Wednesday, April 24, 2013 | 7:14 a.m.
Six Senate Republicans today unveiled their plan to double the net proceeds on minerals tax, a proposal, that if approved by voters, could net an estimated $600 million that would be earmarked for education.
The plan is deeply divisive with four Republicans in Senate Minority Leader Michael Roberson's own caucus, as well as Assembly Republicans and Gov. Brian Sandoval, opposing it. The Nevada mining industry is also vehemently opposed to an industry-specific tax and has accused Roberson of seeking a punitive tax to hurt state mines.
Dubbed the Education Priority Initiative, Roberson's proposal would earmark money to hire more teachers for class-size reduction, develop new English language learner programs, and establish an education stabilization fund. It would impose a 10 percent net proceeds tax-- double the current 5 percent rate-- and would continue to funnel the same mining tax revenue to local governments collecting it now.
"We believe Nevada's children deserve a first-class education," Roberson said in a written release.
Roberson hopes to put the mining tax question before voters on the 2014 ballot, which will also contain a margins tax question to impose a 2 percent tax on business revenue. Legal questions remain as to whether lawmakers can put a competing measure on the ballot.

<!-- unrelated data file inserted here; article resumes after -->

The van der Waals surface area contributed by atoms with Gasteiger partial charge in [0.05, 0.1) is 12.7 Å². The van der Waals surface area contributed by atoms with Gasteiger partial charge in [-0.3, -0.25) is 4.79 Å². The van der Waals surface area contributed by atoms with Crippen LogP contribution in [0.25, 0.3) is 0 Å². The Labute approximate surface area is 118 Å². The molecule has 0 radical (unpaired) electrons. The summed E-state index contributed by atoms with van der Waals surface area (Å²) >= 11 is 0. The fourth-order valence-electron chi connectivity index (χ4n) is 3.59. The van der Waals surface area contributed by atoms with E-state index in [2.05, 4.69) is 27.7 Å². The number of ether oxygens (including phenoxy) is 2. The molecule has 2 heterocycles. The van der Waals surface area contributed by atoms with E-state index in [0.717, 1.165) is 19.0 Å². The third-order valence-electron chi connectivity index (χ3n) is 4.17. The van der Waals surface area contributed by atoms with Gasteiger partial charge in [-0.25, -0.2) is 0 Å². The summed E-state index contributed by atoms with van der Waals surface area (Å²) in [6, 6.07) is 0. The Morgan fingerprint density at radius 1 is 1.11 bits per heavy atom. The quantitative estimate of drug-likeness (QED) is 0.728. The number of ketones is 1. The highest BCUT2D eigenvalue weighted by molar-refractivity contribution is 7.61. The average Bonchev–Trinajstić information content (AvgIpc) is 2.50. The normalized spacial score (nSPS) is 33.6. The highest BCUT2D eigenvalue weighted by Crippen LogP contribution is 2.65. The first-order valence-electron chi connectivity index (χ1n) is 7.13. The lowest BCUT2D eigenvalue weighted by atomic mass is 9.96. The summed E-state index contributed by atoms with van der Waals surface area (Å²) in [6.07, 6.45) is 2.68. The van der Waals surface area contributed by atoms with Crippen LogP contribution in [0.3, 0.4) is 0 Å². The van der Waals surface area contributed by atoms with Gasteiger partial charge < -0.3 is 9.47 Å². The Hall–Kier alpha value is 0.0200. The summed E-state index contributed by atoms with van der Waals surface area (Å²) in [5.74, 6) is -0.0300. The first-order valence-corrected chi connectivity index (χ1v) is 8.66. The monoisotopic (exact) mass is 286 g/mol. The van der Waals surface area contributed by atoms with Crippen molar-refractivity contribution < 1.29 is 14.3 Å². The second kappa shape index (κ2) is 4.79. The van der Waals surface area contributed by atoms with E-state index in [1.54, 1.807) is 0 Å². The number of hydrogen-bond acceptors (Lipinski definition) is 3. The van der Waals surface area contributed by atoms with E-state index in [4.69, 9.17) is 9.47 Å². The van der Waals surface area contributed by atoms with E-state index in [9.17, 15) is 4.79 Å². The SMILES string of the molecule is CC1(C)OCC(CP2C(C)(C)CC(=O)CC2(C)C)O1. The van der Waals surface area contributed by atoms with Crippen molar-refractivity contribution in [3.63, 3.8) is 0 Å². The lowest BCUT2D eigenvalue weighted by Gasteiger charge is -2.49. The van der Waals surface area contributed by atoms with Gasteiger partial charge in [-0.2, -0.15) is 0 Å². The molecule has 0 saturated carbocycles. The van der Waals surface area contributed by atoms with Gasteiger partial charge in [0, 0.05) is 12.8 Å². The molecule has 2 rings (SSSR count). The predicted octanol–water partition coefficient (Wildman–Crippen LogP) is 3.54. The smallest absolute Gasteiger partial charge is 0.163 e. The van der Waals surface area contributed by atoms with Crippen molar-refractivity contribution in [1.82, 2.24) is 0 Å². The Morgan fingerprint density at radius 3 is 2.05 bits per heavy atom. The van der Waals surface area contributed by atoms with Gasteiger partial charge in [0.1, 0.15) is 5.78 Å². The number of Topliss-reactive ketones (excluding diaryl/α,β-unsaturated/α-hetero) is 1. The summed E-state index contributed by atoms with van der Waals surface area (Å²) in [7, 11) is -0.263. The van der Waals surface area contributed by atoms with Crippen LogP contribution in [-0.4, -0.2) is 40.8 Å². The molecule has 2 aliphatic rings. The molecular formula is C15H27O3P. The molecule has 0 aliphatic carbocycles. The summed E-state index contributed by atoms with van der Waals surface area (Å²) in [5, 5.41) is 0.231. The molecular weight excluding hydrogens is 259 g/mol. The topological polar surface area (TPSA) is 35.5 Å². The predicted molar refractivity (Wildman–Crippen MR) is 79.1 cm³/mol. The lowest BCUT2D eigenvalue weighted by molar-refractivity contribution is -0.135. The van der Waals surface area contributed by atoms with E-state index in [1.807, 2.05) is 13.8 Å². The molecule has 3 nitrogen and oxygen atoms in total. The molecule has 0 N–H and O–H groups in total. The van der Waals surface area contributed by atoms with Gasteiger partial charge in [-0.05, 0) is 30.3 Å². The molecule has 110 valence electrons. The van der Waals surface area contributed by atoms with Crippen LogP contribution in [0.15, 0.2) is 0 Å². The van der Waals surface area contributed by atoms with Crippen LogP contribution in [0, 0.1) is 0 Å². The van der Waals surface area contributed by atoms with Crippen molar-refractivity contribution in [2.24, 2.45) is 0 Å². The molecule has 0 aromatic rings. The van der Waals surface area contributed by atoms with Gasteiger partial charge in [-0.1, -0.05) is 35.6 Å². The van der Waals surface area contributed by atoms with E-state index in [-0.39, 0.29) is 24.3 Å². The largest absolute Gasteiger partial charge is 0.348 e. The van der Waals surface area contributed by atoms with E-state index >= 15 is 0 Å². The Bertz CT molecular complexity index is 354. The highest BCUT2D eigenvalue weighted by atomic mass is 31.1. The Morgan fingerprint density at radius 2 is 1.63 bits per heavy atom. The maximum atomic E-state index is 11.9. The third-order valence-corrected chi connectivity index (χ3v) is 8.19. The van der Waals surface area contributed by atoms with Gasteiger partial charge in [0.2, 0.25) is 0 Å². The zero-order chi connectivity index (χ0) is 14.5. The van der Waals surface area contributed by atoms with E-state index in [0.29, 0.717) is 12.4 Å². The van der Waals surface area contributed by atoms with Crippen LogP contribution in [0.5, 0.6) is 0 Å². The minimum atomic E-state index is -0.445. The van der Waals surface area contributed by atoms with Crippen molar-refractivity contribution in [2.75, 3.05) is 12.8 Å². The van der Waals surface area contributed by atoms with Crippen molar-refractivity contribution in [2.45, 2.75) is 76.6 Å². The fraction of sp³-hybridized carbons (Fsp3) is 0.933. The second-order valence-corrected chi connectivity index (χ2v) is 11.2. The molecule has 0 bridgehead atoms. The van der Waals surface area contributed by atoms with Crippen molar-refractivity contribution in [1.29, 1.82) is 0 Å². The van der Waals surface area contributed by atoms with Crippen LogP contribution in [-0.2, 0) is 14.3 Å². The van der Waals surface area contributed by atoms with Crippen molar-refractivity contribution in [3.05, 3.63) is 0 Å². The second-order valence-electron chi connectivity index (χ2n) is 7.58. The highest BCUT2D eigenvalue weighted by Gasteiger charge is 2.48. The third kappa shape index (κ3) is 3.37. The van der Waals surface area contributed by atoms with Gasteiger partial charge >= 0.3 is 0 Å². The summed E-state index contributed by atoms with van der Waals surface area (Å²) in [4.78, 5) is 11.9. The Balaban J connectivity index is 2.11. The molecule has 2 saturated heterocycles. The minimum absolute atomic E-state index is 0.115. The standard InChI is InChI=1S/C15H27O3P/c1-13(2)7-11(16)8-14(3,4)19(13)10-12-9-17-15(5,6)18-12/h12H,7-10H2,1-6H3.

Voters also would have to approve Senate Joint Resolution 15, a measure still pending in the Assembly, which would remove the mining industry's tax protections from the constitution.
Roberson shocked most lawmakers and the governor last month, when he and five GOP senators-- Ben Kieckhefer, of Reno; Joe Hardy, of Boulder City; Greg Brower, of Reno; Scott Hammond, of Las Vegas; and Mark Hutchison, of Las Vegas-- unveiled their support for SJR 15, and a competing mining tax hike.
Democrats initially groaned, largely standing by as their political foe captured the momentum on the issue their own party had carried last session. Democratic lawmakers continue to support SJR 15 to take the mining tax out of the constitution.
In an effort to seek some input from his fellow lawmakers, Roberson sent a letter to Democrats and Republicans mere hours before unveiling his proposal asking them to help him craft the details of it.
But while Democrats largely support an increased tax on mining, they oppose putting the mining tax up as an alternative to the margins tax, which is supported by the state teachers union.
"I'm not really amenable to doing an alternative," said Senate Majority Leader Mo Denis, D-Las Vegas. "However, I want to be open, and I've committed to meeting with him."
And some Republicans remain outright hostile to Roberson's plan.
"We don't do industry-specific taxes," said Sen. Barbara Cegavske, R-Las Vegas, an early opponent of Roberson's effort. "I know he's using one of his emergency measures for this, but I don't know what the point is. Leadership isn't going to let it pass. It's not going to get a hearing."
This story has been edited to correct the spelling of Sandoval’s name.